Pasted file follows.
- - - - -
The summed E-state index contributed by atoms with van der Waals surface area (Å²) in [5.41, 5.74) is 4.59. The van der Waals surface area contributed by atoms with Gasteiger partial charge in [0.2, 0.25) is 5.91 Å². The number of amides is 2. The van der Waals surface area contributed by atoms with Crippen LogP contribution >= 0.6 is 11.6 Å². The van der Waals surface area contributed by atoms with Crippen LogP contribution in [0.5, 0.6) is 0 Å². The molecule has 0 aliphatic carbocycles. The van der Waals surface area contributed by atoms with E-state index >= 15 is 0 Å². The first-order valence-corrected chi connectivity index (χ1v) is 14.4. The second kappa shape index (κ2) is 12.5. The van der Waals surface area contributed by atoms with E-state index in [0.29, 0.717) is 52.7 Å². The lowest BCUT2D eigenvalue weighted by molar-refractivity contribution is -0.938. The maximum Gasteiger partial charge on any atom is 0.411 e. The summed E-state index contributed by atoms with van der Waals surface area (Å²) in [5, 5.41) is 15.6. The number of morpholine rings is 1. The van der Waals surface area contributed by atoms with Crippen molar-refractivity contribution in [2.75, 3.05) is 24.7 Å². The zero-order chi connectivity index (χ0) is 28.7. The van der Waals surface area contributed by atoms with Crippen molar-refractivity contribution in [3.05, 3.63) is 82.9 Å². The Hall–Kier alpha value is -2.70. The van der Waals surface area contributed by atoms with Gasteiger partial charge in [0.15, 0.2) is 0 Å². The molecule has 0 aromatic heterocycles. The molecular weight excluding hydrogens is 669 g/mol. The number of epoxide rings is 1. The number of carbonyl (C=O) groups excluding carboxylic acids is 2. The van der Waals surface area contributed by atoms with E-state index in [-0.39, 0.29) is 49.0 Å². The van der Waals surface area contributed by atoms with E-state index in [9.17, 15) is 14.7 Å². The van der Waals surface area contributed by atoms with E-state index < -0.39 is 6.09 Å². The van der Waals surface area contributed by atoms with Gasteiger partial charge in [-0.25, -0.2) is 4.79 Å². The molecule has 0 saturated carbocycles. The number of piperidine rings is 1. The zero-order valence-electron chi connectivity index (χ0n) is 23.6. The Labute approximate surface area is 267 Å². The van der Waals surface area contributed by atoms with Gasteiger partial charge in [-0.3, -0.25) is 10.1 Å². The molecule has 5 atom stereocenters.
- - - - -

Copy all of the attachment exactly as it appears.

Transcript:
The summed E-state index contributed by atoms with van der Waals surface area (Å²) in [5.41, 5.74) is 4.59. The van der Waals surface area contributed by atoms with Gasteiger partial charge in [0.2, 0.25) is 5.91 Å². The number of amides is 2. The van der Waals surface area contributed by atoms with Crippen LogP contribution >= 0.6 is 11.6 Å². The van der Waals surface area contributed by atoms with Crippen LogP contribution in [0.5, 0.6) is 0 Å². The molecule has 0 aliphatic carbocycles. The van der Waals surface area contributed by atoms with E-state index >= 15 is 0 Å². The first-order valence-corrected chi connectivity index (χ1v) is 14.4. The second kappa shape index (κ2) is 12.5. The van der Waals surface area contributed by atoms with E-state index in [0.29, 0.717) is 52.7 Å². The lowest BCUT2D eigenvalue weighted by molar-refractivity contribution is -0.938. The maximum Gasteiger partial charge on any atom is 0.411 e. The summed E-state index contributed by atoms with van der Waals surface area (Å²) in [5, 5.41) is 15.6. The number of morpholine rings is 1. The van der Waals surface area contributed by atoms with Crippen molar-refractivity contribution in [2.75, 3.05) is 24.7 Å². The zero-order chi connectivity index (χ0) is 28.7. The van der Waals surface area contributed by atoms with Crippen molar-refractivity contribution in [3.05, 3.63) is 82.9 Å². The Hall–Kier alpha value is -2.70. The van der Waals surface area contributed by atoms with Gasteiger partial charge in [0.15, 0.2) is 0 Å². The molecule has 0 aromatic heterocycles. The molecular weight excluding hydrogens is 669 g/mol. The number of epoxide rings is 1. The number of carbonyl (C=O) groups excluding carboxylic acids is 2. The van der Waals surface area contributed by atoms with E-state index in [-0.39, 0.29) is 49.0 Å². The van der Waals surface area contributed by atoms with E-state index in [9.17, 15) is 14.7 Å². The van der Waals surface area contributed by atoms with E-state index < -0.39 is 6.09 Å². The van der Waals surface area contributed by atoms with Gasteiger partial charge in [-0.25, -0.2) is 4.79 Å². The molecule has 0 saturated carbocycles. The number of piperidine rings is 1. The zero-order valence-electron chi connectivity index (χ0n) is 23.6. The Labute approximate surface area is 267 Å². The van der Waals surface area contributed by atoms with Gasteiger partial charge in [-0.3, -0.25) is 10.1 Å². The molecule has 5 atom stereocenters.